The concept of receiving a paycheck and having those wages reported to you on an annual Form W-2 is not foreign to the common employee. However, when it comes to compensating partners for services provided to a partnership, the rules are a little different. Partners of a partnership should be paid through what is known as a Guaranteed Payments. Under Revenue Ruling 69-184, a partner cannot be classified as an employee of a partnership and receive W-2 wages like a normal employee can.
A Guaranteed Payment, under IRC Section 707 (c), is defined as a payment that is: (1) made to the partner acting in the capacity as a partner in exchange for services performed for the partnership or for the use of capital by the partnership and (2) not dependent on partnership income.
Guaranteed Payments made in exchange for services to a partnership are often called “partner salaries,” which is a bit of a misnomer because partners are not considered employees for federal and state income tax withholding and employment tax purposes.
Guaranteed Payments to an individual partner from a partnership that is considered to be engaged in a trade or business are considered self-employment (SE) income and included as SE income on that partner’s Schedule SE whether for services or use of capital. This means that the income will also be subject to payroll taxes (Social Security and Medicare taxes), in addition to ordinary income tax. Guaranteed Payments to a partner in exchange for services rendered to any partnership should be included in that partner’s SE income and reported in the same fashion.
The most common type of Guaranteed Payment is similar to a salary payment to a partner for their services to the partnership. A Guaranteed Payment does not have to be stated as a fixed amount, but it must be determined without regard to the partnership’s income.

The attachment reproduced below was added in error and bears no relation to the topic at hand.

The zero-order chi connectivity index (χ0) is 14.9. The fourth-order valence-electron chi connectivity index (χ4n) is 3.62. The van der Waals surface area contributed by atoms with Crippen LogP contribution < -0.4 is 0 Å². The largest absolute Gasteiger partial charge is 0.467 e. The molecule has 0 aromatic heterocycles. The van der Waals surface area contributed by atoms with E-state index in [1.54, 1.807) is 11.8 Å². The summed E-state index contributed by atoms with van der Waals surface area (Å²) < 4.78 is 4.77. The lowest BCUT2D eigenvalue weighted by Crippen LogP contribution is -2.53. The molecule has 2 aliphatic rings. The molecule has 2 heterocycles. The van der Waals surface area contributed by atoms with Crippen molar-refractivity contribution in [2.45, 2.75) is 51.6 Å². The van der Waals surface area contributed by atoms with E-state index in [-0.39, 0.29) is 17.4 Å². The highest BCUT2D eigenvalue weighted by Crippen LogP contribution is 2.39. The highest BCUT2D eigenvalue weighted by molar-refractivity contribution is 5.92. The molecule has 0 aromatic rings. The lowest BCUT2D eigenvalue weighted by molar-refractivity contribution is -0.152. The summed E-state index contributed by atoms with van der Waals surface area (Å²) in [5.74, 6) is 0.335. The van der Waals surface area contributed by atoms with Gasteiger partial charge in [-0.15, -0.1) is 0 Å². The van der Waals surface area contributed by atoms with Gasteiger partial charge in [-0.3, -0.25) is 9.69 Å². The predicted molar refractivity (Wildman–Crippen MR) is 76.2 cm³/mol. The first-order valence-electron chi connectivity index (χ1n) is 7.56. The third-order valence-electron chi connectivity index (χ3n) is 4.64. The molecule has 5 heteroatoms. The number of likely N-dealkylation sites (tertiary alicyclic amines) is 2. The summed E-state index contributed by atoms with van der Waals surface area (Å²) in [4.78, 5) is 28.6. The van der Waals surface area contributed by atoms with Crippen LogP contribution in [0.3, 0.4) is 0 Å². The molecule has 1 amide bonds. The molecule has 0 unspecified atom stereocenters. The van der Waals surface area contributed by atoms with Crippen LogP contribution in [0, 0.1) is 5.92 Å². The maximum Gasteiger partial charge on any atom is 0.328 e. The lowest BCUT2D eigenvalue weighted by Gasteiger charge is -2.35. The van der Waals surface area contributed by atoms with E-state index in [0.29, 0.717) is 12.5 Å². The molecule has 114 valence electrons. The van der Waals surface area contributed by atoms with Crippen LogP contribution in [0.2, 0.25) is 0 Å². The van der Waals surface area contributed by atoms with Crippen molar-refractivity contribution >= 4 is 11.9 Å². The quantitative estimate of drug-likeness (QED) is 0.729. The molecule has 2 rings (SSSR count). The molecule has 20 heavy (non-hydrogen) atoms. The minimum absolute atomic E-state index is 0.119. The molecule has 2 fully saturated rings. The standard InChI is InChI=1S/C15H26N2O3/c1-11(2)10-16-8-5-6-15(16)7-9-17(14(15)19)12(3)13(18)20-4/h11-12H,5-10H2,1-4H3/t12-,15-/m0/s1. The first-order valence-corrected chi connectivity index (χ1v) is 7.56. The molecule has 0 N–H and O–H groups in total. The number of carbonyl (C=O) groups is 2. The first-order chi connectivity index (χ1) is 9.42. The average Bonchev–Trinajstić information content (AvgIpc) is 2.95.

Additionally, health insurance premiums paid by a partnership on behalf of its partners are also treated as Guaranteed Payments to the partners. As Guaranteed Payments for services, the partnership-paid premiums are deductible by the partnership and included in the recipient partners’ gross income. Also, they are included in the recipient partner’s net SE income for SE tax purposes. The partner can deduct 100% of the cost of the premiums above-the-line as an adjustment to gross income on their individual income tax return.
Classifying a payment as a Guaranteed Payment is important because of the following special tax rules that apply to Guaranteed Payments:
- The partnership deducts the Guaranteed Payment based on the nature of the payment and the partnership’s accounting method.
- Guaranteed Payments are treated as ordinary income to the recipient partner, who recognizes the income in his or her tax year that includes the partnership’s tax year-end for the year in which the Guaranteed Payment is deducted or capitalized.
- Because Guaranteed Payments are, in effect, treated as payments to non-partners, they have no impact on the recipient partner’s capital account or tax basis in his or her interest. The Guaranteed Payment income does not increase the recipient partner’s tax basis in their partnership interest, and the payment itself does not reduce his or her basis.
If a payment to a partner acting in their capacity as a partner is not a Guaranteed Payment, it is simply treated as a distribution.
From a bookkeeping and practical standpoint, payments would be recorded as an expense to an account called “partner Guaranteed Payments.” The partnership would simply write a check to the partner. The partner would, in turn, be responsible for any taxes or withholding on that payment.
If you have any questions about how this affects your organization – please contact SC&H Group’s Tax Services team to determine how we can assist you in navigating specific tax implications.